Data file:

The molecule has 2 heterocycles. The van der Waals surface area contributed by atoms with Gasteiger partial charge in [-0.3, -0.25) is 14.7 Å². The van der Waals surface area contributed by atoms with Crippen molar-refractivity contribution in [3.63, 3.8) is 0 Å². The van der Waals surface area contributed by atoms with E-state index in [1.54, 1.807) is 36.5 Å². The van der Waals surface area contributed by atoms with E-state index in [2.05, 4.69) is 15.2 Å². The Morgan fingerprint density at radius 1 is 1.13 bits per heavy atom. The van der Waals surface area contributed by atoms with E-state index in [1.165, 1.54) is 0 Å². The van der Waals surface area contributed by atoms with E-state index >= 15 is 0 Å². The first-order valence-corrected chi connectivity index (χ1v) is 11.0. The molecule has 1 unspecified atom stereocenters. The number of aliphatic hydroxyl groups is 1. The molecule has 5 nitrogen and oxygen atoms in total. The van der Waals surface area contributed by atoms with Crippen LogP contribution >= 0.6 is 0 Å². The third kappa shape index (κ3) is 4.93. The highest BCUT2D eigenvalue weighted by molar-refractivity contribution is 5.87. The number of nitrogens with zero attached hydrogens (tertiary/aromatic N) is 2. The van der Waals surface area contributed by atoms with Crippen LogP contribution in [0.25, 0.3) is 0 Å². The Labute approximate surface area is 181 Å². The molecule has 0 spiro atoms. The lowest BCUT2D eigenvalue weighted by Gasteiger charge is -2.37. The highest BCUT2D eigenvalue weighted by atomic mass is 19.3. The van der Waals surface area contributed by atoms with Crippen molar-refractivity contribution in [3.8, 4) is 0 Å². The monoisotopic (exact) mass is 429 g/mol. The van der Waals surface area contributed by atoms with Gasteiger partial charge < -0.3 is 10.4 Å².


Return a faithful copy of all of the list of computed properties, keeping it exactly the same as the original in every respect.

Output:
The molecule has 2 heterocycles. The van der Waals surface area contributed by atoms with Gasteiger partial charge in [-0.3, -0.25) is 14.7 Å². The van der Waals surface area contributed by atoms with Crippen molar-refractivity contribution in [3.63, 3.8) is 0 Å². The van der Waals surface area contributed by atoms with E-state index in [1.54, 1.807) is 36.5 Å². The van der Waals surface area contributed by atoms with E-state index in [2.05, 4.69) is 15.2 Å². The Morgan fingerprint density at radius 1 is 1.13 bits per heavy atom. The van der Waals surface area contributed by atoms with E-state index in [1.165, 1.54) is 0 Å². The van der Waals surface area contributed by atoms with E-state index >= 15 is 0 Å². The first-order valence-corrected chi connectivity index (χ1v) is 11.0. The molecule has 1 unspecified atom stereocenters. The number of aliphatic hydroxyl groups is 1. The molecule has 5 nitrogen and oxygen atoms in total. The van der Waals surface area contributed by atoms with Crippen LogP contribution >= 0.6 is 0 Å². The third kappa shape index (κ3) is 4.93. The highest BCUT2D eigenvalue weighted by molar-refractivity contribution is 5.87. The number of nitrogens with zero attached hydrogens (tertiary/aromatic N) is 2. The van der Waals surface area contributed by atoms with Crippen LogP contribution in [0.25, 0.3) is 0 Å². The Labute approximate surface area is 181 Å². The molecule has 0 spiro atoms. The lowest BCUT2D eigenvalue weighted by Gasteiger charge is -2.37. The highest BCUT2D eigenvalue weighted by atomic mass is 19.3. The van der Waals surface area contributed by atoms with Crippen molar-refractivity contribution in [3.8, 4) is 0 Å². The monoisotopic (exact) mass is 429 g/mol. The van der Waals surface area contributed by atoms with Gasteiger partial charge < -0.3 is 10.4 Å².